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Study: Visible light induces bacteria to produce manganese-oxidizing superoxide


Credit: Higher Education Press Limited

Manganese oxides are naturally reactive metals and are widespread in aquatic and terrestrial environments, affecting the fate of minerals (such as As3+ and Cd2+) and organic pollutants (such as phenols and diclofenac) through adsorption and oxidation in wastewater treatment. Usually, manganese (III/IV) oxides in the environment are thought to be formed by oxidation of dissolved manganese (II) through abiotic or biotic processes.

The oxidation of hydrated manganese(II) with dissolved oxygen is thermodynamically favored, but the kinetics are slow due to the high energy barrier of the reaction from dissolved Mn(II) to Mn(III/IV) oxides. The presence of microorganisms accelerates the oxidation rate, which is 4-5 orders of magnitude faster than the rate of abiotic chemical oxidation, so it is considered the primary source of manganese oxides in the environment.

Bacteria capable of catalyzing the oxidation of dissolved Mn(II) ions to insoluble Mn(III/IV) oxides are usually called manganese-oxidizing bacteria. Bacterial oxidation of Mn (II) ions is divided into direct and indirect methods, and the process catalyzed by enzymes on the surface of microorganisms is called direct oxidation. For indirect pathways, some bacteria can alter the environmental conditions around them in order to oxidize Mn(II) (for example, pH and Eh).

Clyde Roseobacter has been shown to oxidize manganese(II) by producing extracellular reactive oxygen species in recent studies. Do other bacteria have similar Mn(II) oxidation processes with Roseobacter? Is Mn(II) oxidation relevant to the physiological process of bacteria?

To answer these questions, Professor Feng Zhao of the Chinese Academy of Sciences and his team members explored the process of microbial manganese oxidation under visible light using coastal seawater microorganisms. The relationship between the transformation of soluble manganese (II) into insoluble manganese oxides (III/IV) by microorganisms and the physiological role was analyzed. This study has been published in Frontiers of environmental science and engineering in 2023.

In this study, the research team found that visible light significantly enhances the rate of manganese (II) oxidation, with the average rate reaching 64 μmol/(l d). The generated Mn oxides were then lead to Mn(II) oxidation, thus the rapid Mn oxidation was the result of the combined work of the biotic, abiotic and biological function calculations of 88% ± 4%.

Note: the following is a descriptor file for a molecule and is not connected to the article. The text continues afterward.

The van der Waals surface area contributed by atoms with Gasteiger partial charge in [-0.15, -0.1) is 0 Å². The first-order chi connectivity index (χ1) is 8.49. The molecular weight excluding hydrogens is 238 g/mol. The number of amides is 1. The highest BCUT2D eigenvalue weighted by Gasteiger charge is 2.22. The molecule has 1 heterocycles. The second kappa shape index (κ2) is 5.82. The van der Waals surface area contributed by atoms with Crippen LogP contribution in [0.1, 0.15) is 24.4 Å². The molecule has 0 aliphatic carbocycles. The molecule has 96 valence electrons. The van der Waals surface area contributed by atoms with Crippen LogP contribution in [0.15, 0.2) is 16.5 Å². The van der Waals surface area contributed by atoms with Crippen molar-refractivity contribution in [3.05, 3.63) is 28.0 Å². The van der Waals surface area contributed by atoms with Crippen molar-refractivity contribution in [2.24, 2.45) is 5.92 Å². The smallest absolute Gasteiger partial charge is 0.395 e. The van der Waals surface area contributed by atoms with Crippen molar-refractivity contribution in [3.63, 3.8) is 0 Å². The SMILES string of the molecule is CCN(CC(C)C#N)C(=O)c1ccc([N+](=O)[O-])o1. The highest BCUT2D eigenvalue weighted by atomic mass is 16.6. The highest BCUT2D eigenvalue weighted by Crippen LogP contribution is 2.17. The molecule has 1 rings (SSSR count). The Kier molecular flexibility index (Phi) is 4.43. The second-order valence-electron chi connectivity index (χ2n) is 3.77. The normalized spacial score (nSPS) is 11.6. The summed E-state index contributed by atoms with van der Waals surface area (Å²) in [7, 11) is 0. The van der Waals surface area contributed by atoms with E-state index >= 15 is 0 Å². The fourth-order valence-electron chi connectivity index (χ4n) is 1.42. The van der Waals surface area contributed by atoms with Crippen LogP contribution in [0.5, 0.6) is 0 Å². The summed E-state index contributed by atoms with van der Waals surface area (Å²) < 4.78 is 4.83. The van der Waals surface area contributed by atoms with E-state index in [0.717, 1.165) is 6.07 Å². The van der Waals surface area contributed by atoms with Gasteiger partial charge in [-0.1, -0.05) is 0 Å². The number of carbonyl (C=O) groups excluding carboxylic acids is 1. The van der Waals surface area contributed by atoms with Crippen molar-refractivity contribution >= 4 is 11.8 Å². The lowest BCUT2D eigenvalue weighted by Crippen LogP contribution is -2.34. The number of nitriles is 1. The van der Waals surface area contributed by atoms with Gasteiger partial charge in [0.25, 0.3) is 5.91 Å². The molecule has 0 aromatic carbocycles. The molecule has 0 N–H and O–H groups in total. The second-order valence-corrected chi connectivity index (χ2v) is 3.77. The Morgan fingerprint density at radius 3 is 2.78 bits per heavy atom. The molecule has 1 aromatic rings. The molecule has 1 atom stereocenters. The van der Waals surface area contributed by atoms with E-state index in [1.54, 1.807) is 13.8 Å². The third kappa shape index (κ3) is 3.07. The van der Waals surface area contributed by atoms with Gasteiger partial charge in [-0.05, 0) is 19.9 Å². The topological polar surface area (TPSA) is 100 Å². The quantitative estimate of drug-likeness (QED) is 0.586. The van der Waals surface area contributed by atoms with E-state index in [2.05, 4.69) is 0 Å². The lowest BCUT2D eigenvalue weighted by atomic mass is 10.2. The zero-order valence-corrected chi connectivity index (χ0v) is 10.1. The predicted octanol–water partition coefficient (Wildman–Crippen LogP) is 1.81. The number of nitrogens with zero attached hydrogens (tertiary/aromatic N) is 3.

The extracellular superoxide produced by microorganisms induced by visible light is the critical factor for rapid Mn oxidation in our study. But the production of these superoxides does not require the presence of Mn (II) ions, the Mn (II) oxidation process was more like an unintended side reaction, which did not affect the growth of microorganisms.

More than 70% of heterotrophic microorganisms in nature are capable of producing superoxide, based on the oxidizing properties of free radicals, and all of these bacteria can participate in the manganese geochemical cycle. Moreover, the superoxide pathway may be an important natural source of manganese oxide.

This study revealed an essential pathway for bacterial manganese oxidation. Heterotrophic bacteria produce superoxide under visible light irradiation and oxidize Mn(II) ions in the surrounding environment, which are the main source of manganese oxides. The biogenerated Mn(III/IV) oxides can indirectly oxidize Mn(II) ions through abiotic reactions under light illumination.

Many bacteria in the environment that actively or passively produce superoxides may also oxidize Mn(II) in this way, indicating that the Mn oxidation pathway via superoxide is a common behavior in the environment. In light of the redox properties and semiconducting properties of manganese oxides, this research will provide new ideas to address environmental pollution.

more information:
Fan Yang et al., Visible light stimulates bacteria to produce superoxide for manganese oxidation, Frontiers of environmental science and engineering (2022). DOI: 10.1007/s11783-023-1619-y

Provided by Higher Education Press

the quote: Study: Visible Light Induces Bacteria to Produce Superoxide for Manganese Oxidation (2023, March 31) Retrieved March 31, 2023 from https://phys.org/news/2023-03-visible-bacteria-superoxide-manganese-oxidation. html

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